Discourse

Discourse.  This is a term I find myself interested in lately.  The word means the communication of thought by talk and words and I think it’s an important definition to showcase.  I don’t want to confuse people with thoughts of academic papers floating across desks and being read at symposiums because it’s not what my point is at all.  My point is that our society seems to lack an affinity for communication of thought through talk and words.  We certainly talk a lot, but do we communicate?  Do we discuss?

In my encounters and travels I find I classify communications into three broad categories (which are by no means exhaustive – these are my own personal definitions and in the interest of discourse, I think it important you realize them as such): discussion, cheerleading, and arguments.  The rarest of these is discussion insofar as any “weight” is given.

When two people share a dialogue my favorite type of dialogue is the discussion.  Discussions can be friendly banter, they can be idle chit chat, or (most rarely) they can be debates.  When two people of differing opinions discuss an issue with open minds and are accepting of real facts, I consider that discussion.  When people are talking in order to better understand a new concept and are accepting of facts, this is discussion.  At the end of a discussion, opinions may remain unchanged, but at the end of a discussion the participants have hopefully learned more about the topic and the other people.

I enjoy discussions.

Cheerleading – which some readers have figured out since most people who read this are people I know and most people I know can figure this out – is better known as “preaching to the choir.”  I have been a member of some incredibly intense cheerleading.  I don’t quite understand how we work ourselves into such a froth when we all agree with each other, but it happens.  It’s enjoyable.  I like to have people who agree with me.  Lots of people I know do.

Oh, but there are those folks who do not like to be agreed with and that is when you have an argument!  Yes, that horrid thing – I hate arguments.  In an argument (and this is my personal view) people have decided before the dialogue on their opinion and they Will Not Change It No Matter What Happens.  And that is too bad, because I think arguments are the perpetrators in the great Discourse Dilemma.

To broaden the Argument umbrella, I put anyone who is unwilling to process facts or challenge beliefs under it.  There is an entire tangent on the weakness of belief if not truly challenged, but I won’t go into it – I am arguing for discourse right now.

How is discourse achieved?  Agreement.  There is a degree of contrariness to be understood in any discussion, but the participants must agree on certain areas.  Definitions and their source is one thing – this is how it is done in much of academia.  Fact are another.  There are certain facts that are true and need to be accepted as true.  It is unfortunate that there is often a smart aleck ready to dispute a given fact – and I admit to having been one myself on occasion.  But it makes discussion a chore.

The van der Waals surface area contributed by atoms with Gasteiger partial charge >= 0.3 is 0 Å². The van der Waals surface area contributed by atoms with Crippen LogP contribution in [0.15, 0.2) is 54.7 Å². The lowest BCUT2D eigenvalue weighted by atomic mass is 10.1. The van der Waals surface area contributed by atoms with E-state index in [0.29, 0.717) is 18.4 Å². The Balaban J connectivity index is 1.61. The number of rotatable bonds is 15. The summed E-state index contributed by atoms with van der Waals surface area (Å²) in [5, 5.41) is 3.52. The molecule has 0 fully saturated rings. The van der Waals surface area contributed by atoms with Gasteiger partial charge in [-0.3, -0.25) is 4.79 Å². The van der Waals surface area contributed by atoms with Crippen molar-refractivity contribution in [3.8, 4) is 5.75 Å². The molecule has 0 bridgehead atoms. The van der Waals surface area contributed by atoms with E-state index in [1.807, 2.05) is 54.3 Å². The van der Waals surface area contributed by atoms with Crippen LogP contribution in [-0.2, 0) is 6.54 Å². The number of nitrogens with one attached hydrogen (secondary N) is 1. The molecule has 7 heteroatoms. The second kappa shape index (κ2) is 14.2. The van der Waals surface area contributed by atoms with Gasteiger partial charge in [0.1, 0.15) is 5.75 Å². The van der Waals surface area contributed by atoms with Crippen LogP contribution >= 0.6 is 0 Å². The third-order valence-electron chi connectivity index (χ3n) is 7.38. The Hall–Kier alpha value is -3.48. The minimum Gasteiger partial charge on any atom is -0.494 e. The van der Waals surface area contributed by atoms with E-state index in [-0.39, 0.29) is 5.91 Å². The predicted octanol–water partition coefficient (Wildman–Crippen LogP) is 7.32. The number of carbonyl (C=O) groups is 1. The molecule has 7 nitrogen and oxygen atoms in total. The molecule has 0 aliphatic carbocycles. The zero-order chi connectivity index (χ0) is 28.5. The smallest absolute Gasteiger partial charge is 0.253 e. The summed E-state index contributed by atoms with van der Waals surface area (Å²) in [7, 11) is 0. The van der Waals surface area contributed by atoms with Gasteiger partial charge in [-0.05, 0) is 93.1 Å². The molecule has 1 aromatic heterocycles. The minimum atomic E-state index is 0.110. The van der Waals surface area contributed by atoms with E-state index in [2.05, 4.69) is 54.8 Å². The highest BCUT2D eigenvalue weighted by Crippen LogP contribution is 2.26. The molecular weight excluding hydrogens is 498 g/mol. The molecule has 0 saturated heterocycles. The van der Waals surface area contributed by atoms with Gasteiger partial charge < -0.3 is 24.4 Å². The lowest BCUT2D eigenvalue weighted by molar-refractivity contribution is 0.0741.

Let us use a fact to illustrate my point.  It has been generally accepted by the populace as a whole (which is a good working definition of certain facts) that the sky is blue. But – our smart aleck may reply – the sky is not really blue.  That is merely the wavelength that reaches our eyes after sunlight is diffused through our atmosphere.  Also – they will continue – there are times the sky is red, orange, black, and other colors.  I will take my response off the air – they conclude.

Well, to be fair – and I am being smart alecky myself – the sky is not truly a color at all.  The sky is an intangible concept we have defined to better describe our visual field.  However, people know what I mean when I say “sky” and it is plausible to assume they think of the sky as “blue.”  So it benefits discussion to say it is blue.  Otherwise, I would be saying “with the exception of specific weather, position and time-related circumstances, the wavelength that my eyes perceive as ‘blue’ is the wavelength most readily scattered in my direction by the atmospheric particles surrounding the third planet from the star ‘Sol.'”

That’s exhausting!

And so, it is easier in discourse for us all to accept things like that as fact.  Where we run into trouble are facts that stem from things like “science.”  Oh, this is a can of worms I am not quite ready to open, but it seems to me that discourse would be greatly improved if people stopped putting things like “faith” and “belief” into scientific facts.  These are truths that have been exhaustively tested and tested and tested again, and they are the truths that are going to help us in the longest run.

That is how I wish to produce  material, at least non-fiction.  I am not interested in arguing with people, nor am I all too excited by the prospect of cheer leading.  Discussion is my goal, and it is too hard too often to discover this – but I am going to try.

To accept a mode of discussion, there need be rules, and the rules for me rest in the division of facts and opinions.  There is also a need to accept definitions as definitions.  We have agreed as a people to speak our incredibly complex language of English, and I think it only fair to employ it’s rules and definitions.  This is something I surmise many people have a problem with.  One only needs to witness some sort of propaganda machine to learn this.  Labels in politics are affixed to people who do not meet the definitional criteria for that label – and that makes me very upset.  This is due to people wanting to “win,” which means no one “does.”